There will be three junior hockey teams in Cold Lake next year.
The Western States Hockey League and the City of Cold Lake reached a multi-year agreement for a new Junior A team to play in the year-old recently added arena at the Cold Lake Energy Centre.
The Cold Lake Wings owned by the Western Provinces Hockey Association also announced via their Facebook page they will be returning next season in the Greater Metro Junior A Hockey League based in Ontario.
In 2018-19, the WSHL was partnered with the WPHA when the American league terminated the deal citing unpaid franchise fees during western Canadian expansion in 2018, said WSHL commissioner Ron White in June.
WPHA official, Derek Prue, said that was misinformation spread about the league.
The WSHL and WPHA are both pay-to-play Junior A leagues that are not sanctioned by Hockey Canada.
The new team joins the city’s junior ranks with the Cold Lake Ice Junior B team and the Wings, which Mayor Craig Copeland said is unique.
He said the City isn’t worried it will muddy the waters for hockey fans, nor will they get into the weeds of restricting or capping user-group opportunities.
“As a council, we don’t decide how many liquor stores or pizza places there are in the city,” said Copeland.
“Council’s position is that we have facilities in Cold Lake and we’re open to anyone playing in the facilities, and they just need to work out a user agreement to staff.”
The WPHA filed a lawsuit with the Town of Hinton to protect their contract and continue to operate the Hinton Wildcats team.
The Town responded that were working to have the case dismissed via their Facebook page saying the team did not pay the amounts required to use the Hinton Recreation Centre and there was no basis for legal action.
Prue denied these claims that the town or the WSHL wasn’t paid on June 14.
Copeland said the city was “fully paid” by the Wings during last hockey season.
He said the city worked hard to bring in an AJHL franchise and continues to explore user-group opportunities.
He thinks there are benefits for the taxpayers too besides more hockey.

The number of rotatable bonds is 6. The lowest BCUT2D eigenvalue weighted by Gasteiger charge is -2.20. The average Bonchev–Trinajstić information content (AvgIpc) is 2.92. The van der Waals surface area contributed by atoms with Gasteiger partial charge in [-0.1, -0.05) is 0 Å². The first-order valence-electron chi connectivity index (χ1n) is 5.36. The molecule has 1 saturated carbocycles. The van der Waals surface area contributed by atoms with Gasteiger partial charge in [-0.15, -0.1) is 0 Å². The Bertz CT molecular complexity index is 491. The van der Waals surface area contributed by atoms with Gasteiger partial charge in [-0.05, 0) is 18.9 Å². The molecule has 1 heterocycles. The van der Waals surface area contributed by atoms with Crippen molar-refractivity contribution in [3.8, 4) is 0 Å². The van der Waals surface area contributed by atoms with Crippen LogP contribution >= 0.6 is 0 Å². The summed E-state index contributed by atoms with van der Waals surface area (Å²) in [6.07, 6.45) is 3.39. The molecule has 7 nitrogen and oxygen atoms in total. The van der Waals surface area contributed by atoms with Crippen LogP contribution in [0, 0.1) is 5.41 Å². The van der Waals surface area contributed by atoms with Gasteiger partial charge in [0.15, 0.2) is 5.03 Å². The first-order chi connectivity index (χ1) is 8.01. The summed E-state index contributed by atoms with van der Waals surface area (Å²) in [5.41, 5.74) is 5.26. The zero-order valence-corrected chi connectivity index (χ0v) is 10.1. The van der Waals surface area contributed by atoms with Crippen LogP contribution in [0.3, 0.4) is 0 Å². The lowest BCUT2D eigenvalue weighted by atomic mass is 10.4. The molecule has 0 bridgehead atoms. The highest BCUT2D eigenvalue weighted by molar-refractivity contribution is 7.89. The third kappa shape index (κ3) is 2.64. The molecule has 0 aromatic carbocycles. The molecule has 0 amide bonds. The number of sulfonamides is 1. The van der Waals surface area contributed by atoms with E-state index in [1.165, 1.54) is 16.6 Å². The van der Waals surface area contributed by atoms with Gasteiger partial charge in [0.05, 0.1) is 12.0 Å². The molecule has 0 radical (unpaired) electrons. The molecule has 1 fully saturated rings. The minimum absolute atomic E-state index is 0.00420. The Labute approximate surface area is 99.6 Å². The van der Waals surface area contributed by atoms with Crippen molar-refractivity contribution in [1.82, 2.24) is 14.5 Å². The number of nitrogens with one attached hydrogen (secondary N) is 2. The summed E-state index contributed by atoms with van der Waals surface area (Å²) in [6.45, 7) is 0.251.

“The upside to the city taxpayer is that you’re going to have even higher utilization of your ice rinks, which is going to help offset the deficit of upgrading hockey arenas in the city,” he said.
The Cold Lake WSHL team will play Canadian opponents formerly in the WPHA including the Meadow Lake Mustangs, Edson Aeros, and new franchises in Hinton and Barrhead, which returned to the WSHL after the partnership ended.
WSHL commissioner Ron White said the expansion is exciting news.
“We felt the City of Cold Lake originally bought into a WSHL league team and we want to keep it that way. So we pursued working with the city to get ice,” he said.
“It’s an exciting time for our league as we continue to expand into the US and Canada.”
White added the team has an ownership group in place.
Talks between the City and the WSHL began in 2017 when Copeland visited White and saw the WSHL showcase tournament in Las Vegas.
White said he doesn’t expect major issues with having a team ready to go by the start of the season because the WPHA will not oversee it, nor is he concerned that they will share a home building with the Cold Lake Wings.
The league is expected to announce a name soon.
The Cold Lake Wings announced via their Facebook page that they are returning to the Energy Centre next season and are “debt-free.”
“The team is debt free and ready to continue to make strides in the community. As anyone from Cold Lake knows, it was not uncommon to see the young men wearing Wings jerseys in the schools and volunteering on and off the ice,” the team announced on their Facebook page July 6.
The western Canadian locations in the WPHA have expanded to Slave Lake and Enoch Cree Nation and it is believed they’ll play under the GMHL banner.